A fixed mindset is one in which you view your talents and abilities as, well, fixed. In other words, you are who you are, your intelligence and talents are what they are, and your fate is to go through life avoiding challenge and failure.
On the other hand, a growth mindset is one in which you see yourself as a fluid work in progress, embracing challenges as opportunities for growth. Your fate is one of growth and opportunity.
“People with a growth mindset believe that they can improve with effort. They outperform those with a fixed mindset, even when they have a lower IQ, because they embrace challenges, treating them as opportunities to learn something new.” – Travis Bradberry
I believe one of the keys to adopting a growth mindset requires an understanding that you’ll never be perfect in this journey. You’re always going to have opportunities to grow and develop. When you adopt that idea as truth, it makes it easier to face challenges as an opportunity. It becomes easier to ask for help, which ultimately helps you learn and grow faster.
I encourage you to evaluate the areas you may be struggling in and ask yourself if you’re operating in a growth or fixed mindset.
Lesson #19: We possess the ability to be either a creator or a creature of our circumstances.
To be proactive means to take action before it’s required. Being proactive also equates to being effective; taking responsibility for your own life. Being proactive is a position you take towards the world. It requires recognizing that your behavior is a decision you make, not something controlled by outside forces.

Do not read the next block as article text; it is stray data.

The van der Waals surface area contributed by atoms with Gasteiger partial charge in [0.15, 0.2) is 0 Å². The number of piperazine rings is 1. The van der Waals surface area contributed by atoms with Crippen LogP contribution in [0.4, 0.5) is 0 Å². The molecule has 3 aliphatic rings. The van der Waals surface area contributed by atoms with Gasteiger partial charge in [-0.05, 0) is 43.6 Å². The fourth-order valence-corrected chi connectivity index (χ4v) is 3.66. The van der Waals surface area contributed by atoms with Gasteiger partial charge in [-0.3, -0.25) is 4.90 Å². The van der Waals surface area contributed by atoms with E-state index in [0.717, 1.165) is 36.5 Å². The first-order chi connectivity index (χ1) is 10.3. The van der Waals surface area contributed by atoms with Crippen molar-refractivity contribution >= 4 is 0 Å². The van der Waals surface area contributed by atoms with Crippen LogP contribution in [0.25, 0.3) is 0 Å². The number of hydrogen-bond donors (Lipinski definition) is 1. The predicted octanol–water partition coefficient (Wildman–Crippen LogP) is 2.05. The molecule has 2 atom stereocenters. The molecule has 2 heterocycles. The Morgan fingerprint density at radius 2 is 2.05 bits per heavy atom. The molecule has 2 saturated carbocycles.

Alternatively, being reactive lets physical conditions, social environments, or circumstances dictate your actions and choices.
Proactive mindsets take the initiative, set goals, and go after them. It’s not that they are unaffected by the unexpected, but they are (most of the time) more prepared.
Proactive mindsets rely on their carefully established personal values to interact and respond to the world around them. Reactive mindsets depend on outside input to react to the world around them, which often results in being tossed and turned by the tides of life.
Proactive mindsets strategize, plan, and follow through. Reactive mindsets allow the rest of the world to dictate their responses.
Proactive mindsets are most often creators of their circumstances, reactive mindsets are most often creatures of their circumstances.
Be a creator of circumstance, not a creature of circumstance.
Lesson #20: Sometimes, you have to say “no” to the good, so you can say “yes” to the great.
When I first heard this statement from John Maxwell, I didn’t understand what it really meant. It was a foreign concept to me. It was an idea I had to shelf for a little while as I looked for an opportunity to prove this idea to be true or false in my life.
Fast forward a few weeks, and I’m sitting around a fire pit with some friends as we hung out discussing life. The topic shifted to work, and I listened to those around me talk about their work lives. Some were loving their work. Some were miserable. Then it came to me. As my friends asked me about my perspectives in work, I responded with the fact that I felt like the work I was doing was good, but I wasn’t satisfied with it anymore. I had been in a cycle of telling myself that feeling that way was selfish because the role I was in allowed me to serve the community. The reality, though, was that there was a reason I was dissatisfied, but it wasn’t selfish.